A newly repaired steam locomotive leaves the factory.
I am a steam locomotive lover. As these giants "retired" from the railways in our country in 2005, I only get to see them in a museum in my hometown of Shenyang, Liaoning province.
In 2005, a friend of mine suggested a visit to Sujiatun Steam Locomotive Repair Factory, where these engines are brought back to life.
After that, almost every weekend, I go back there to get close to both the workers and the out-of-date machines.
A worker takes pictures with his mobile phone.
"Please take as many photos as you like. Years later, you may see neither us nor these engines," says Zhang Yanyi, manager of the factory.
"The steam locomotives we repair are only used in some factories and mines for short-distance transportation," Zhang adds.
"Nationwide, about 200 such steam locomotives are in service."
"Our future is uncertain because these locomotives will die out after a few years."
At one time, the factory had more than 2,000 workers. The number fell to 100 in 2005 and is around 10 at present. Covering an area of 10,000 sq m, it was established in 1984.
"We are planning to add the service of repairing diesel locomotives in order to survive," Zhang tells me.
In the eyes of everybody I spoke to, I could see the pain of saying goodbye to the steam engines.
"After dealing with them for decades, they have become part of my life. I feel a little sorry to see them fading away," says Peng Zhaoxi, 64.
The factory, at the Sujiatun Depot, is connected to the local railways. If conditions permit, the steam engines are driven to the factory for maintenance. Otherwise, diesel engines are used to draw them there.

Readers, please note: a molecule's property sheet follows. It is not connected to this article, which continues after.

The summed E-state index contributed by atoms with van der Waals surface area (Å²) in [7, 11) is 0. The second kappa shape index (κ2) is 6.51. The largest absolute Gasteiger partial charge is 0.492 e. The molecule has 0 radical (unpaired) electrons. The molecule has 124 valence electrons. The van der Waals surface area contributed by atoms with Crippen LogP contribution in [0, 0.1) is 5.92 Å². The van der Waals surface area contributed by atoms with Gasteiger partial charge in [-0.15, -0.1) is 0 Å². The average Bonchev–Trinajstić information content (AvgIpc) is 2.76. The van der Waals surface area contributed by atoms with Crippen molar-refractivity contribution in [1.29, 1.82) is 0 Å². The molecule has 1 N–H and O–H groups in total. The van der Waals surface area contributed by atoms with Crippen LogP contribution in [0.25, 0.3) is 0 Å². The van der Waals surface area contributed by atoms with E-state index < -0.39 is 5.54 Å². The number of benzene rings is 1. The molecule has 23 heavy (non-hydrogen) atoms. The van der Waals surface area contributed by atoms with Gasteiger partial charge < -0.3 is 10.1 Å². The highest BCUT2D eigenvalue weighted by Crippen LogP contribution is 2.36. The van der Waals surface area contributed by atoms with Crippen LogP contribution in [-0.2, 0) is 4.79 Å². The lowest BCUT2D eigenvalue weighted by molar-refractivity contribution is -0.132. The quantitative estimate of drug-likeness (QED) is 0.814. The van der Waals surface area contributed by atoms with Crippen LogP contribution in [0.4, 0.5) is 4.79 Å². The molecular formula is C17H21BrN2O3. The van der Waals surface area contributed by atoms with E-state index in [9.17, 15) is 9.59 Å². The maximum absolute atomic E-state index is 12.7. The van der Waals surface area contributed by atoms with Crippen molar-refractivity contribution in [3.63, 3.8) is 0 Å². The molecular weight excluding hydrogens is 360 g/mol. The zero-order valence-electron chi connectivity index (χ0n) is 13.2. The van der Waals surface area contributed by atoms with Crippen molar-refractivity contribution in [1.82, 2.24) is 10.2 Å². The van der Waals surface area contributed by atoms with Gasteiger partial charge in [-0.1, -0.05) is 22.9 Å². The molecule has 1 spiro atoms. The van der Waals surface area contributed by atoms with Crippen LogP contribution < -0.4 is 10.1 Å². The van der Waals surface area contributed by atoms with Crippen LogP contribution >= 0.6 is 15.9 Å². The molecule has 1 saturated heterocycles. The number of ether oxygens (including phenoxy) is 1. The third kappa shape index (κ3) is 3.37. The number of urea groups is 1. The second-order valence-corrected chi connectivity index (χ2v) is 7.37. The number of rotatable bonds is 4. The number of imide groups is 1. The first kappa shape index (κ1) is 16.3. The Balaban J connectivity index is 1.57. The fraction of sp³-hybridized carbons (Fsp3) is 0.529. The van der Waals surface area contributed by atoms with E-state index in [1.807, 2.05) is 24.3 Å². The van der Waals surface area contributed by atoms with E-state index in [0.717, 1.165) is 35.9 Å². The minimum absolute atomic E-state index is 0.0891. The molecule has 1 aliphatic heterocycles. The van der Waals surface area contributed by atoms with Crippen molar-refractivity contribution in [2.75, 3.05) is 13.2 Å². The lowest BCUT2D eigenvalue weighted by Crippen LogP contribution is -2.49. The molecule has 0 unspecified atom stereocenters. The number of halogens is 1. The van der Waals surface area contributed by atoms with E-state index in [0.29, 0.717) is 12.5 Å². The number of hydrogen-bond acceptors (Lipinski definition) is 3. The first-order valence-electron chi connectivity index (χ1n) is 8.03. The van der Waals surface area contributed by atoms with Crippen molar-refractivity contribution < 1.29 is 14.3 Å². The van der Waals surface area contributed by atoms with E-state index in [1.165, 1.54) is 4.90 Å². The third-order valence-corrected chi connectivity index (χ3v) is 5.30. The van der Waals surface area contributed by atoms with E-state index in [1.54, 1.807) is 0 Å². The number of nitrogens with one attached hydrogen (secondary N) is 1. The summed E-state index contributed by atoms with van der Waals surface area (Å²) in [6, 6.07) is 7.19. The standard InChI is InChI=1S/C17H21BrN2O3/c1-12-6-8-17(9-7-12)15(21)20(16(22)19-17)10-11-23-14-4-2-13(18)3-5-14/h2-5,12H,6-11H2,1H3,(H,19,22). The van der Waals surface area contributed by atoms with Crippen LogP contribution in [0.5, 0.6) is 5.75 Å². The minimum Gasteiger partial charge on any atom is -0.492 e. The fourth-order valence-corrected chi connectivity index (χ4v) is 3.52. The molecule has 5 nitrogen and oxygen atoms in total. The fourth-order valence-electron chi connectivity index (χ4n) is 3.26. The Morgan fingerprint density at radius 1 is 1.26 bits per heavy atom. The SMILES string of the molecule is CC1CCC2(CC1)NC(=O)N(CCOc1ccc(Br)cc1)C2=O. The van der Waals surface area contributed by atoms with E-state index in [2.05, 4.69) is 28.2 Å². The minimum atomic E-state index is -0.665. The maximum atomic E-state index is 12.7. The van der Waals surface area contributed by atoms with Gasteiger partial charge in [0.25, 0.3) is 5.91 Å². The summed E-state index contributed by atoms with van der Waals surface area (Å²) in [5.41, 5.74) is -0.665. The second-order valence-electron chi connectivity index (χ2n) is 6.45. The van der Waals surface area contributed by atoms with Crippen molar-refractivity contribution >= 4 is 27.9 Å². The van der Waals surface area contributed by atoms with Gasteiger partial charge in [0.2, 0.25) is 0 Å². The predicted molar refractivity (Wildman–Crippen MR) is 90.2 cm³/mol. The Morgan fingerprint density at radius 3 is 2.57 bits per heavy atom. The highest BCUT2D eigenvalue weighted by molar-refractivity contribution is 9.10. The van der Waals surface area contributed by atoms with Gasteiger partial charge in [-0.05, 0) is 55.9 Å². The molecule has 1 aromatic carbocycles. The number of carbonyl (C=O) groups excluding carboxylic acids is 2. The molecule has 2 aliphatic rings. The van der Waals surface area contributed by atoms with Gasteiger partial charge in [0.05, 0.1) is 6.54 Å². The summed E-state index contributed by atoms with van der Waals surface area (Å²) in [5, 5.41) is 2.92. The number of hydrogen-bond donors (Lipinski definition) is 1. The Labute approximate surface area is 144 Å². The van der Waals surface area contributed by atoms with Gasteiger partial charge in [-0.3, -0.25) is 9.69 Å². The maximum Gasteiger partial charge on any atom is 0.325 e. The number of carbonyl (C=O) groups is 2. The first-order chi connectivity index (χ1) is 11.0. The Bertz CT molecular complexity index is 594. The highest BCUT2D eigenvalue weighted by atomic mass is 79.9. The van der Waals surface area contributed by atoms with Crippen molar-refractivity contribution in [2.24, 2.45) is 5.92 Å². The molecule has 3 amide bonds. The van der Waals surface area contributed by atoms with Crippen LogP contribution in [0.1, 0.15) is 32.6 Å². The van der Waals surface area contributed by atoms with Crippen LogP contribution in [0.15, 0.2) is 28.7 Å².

Even though diesel engines are cleaner and faster than steam ones, the steam locomotives are representative of an important period of development in China's industrial growth.
Since 1952, about 10,000 steam engines have been produced in our country, providing the backbone for rail transportation in the decades that followed. By the end of 2005, all steam engines were withdrawn from the rail tracks and the switch to diesel was complete.
(Left): The factory, established in 1984, has witnessed a decline in business. (Right): About 200 steam locomotives nationwide are in service.
For more information about steam engines, here are some interesting links and details:
China Railway Museum in Beijing
Shenyang Steam Locomotive Museum
Tiefa Steam Locomotive Tourist Attraction at Diaobingshan, Liaoning province
Shanghai Railway Museum
Datong Steam Locomotive Exhibition Hall in Shanxi province
Yunnan Dianyue Railway Museum in Kunming
Hong Kong Railway Museum
A worker on top of a steam locomotive. Photos by Sun Hai
(China Daily March 14, 2008)